The L1 visa allows companies to transfer employees to their branches, subsidiaries or affiliates in the U.S. This means the L1 visa only works for companies that have existing offices out of the U.S. from where they can transfer an employee to a U.S. branch.

There are two types of L1 visas – the L1A and L1B visa. The L1A visa allows employees in managerial or executive roles to work for up to seven years in the U.S. The L1B lets employees with specialized knowledge work in the U.S. for up to five years. For example, if you work for a company in Germany and your employer wants to transfer you to their New York office, the L1A or L1B visa would be the first options to consider. Foreign companies can also use the L1A visa to open a new office in the U.S. (but this process has additional requirements).

The L1A visa is one of the best ways to immigrate to the U.S. if you eventually want to apply for a green card. L1A visa holders can apply for green cards in the EB1 category and often obtain  green cards within a year or two. As of recently, the EB1 category has retrogressed (meaning there are backlogs) across all countries, so the timeline is longer at this time (3 years or so). With an L1B visa, the green card process is typically much longer.

So who qualifies for an L1A visa?

What are the requirements for an L1A visa?

The L1A visa is for managers and executives. Additionally, you must have been working for the company for at least one out of the three years prior to the transfer (in a managerial or executive role). To qualify, you cannot be a low level manager. The L1A visa requires evidence of managerial duties that meet a certain bar, such as:

  • Supervising and controlling the work of professional employees
  • Managing a department, function, or subdivision of the organization
  • Holding a senior level position in the organization with the authority to make decisions with little oversight

Unlike the H1B visa, there are no annual limits/caps on the number of L1A visas available. While a very low wage can be problematic, there is no prevailing wage requirement for L1A visas (another key different between the H1B and L1 visas).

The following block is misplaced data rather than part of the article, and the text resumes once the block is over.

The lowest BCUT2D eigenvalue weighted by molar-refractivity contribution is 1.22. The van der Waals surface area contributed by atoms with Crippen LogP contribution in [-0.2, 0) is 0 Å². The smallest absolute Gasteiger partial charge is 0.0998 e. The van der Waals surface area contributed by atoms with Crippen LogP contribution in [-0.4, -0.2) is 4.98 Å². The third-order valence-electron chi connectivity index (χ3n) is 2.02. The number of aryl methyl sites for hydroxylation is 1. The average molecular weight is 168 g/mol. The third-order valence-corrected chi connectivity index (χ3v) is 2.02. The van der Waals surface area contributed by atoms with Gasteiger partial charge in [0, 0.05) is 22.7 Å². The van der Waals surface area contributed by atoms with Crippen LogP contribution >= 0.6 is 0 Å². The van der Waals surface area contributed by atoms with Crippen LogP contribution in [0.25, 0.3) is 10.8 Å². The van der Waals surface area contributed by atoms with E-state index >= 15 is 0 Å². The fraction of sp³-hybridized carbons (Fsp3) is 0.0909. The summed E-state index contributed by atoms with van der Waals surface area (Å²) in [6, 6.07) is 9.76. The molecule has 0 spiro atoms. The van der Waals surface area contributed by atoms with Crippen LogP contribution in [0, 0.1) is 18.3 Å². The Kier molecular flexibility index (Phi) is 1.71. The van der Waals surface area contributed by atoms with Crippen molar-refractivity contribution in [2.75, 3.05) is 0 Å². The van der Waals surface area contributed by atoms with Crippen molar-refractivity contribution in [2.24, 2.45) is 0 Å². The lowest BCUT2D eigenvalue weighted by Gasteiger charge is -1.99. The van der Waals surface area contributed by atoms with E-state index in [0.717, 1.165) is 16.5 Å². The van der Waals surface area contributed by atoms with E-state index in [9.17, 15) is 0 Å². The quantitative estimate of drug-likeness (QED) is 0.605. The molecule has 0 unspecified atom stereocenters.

What family can I bring on an L1A visa and can they work?

Spouses and children under 21 can come to the U.S. on a dependent visa called the L2 visa. L2 visa holders are eligible to apply for an Employment Authorization Document and work in the U.S. Once approved, you receive an EAD card that valid for 2 years and can be renewed. This is one of the biggest advantages of the L1A (also L1B) visa over the H1B visa, which does not allow spouses on dependent visas to work (unless the H1B visa holder has applied for a green card and reached a certain stage in the process).

Under the Trump administration, processing times for EAD applications have increased due to backlogs. Current estimates are anywhere between three and over six months. For this reason, it’s best to apply for an EAD as soon as you can.

For how long is an L1A visa valid?

An L1A visa is valid for 3 years if you are transferring to an existing branch / office. You can apply for extensions which come in 2 year increments. For foreign companies establishing a new office in the U.S., the initial L1A will be valid for one year. L1A visas allow a maximum stay of up to 7 years in the U.S.

What is the application process?

The L1 visa application process is initiated by the employer who files Form I-129, Petition for a Nonimmigrant Worker and supporting documentation. Once approved, the USCIS issues Form I-797, Notice of Action. Then, the employee (located abroad) has to file Form DS-160 online, schedule and attend a visa interview at a U.S. Consulate/Embassy in his/her home country. If you are going through a work visa process, your employer will likely have an immigration attorney that will guide you through the whole process in detail.

If you need help with your L1A visa process, you can find pre-screened immigration lawyers with over a decade of experience on Ask Ellis. We look forward to helping you!

*The content and materials available via Ask Ellis are for informational purposes only and do not constitute legal advice

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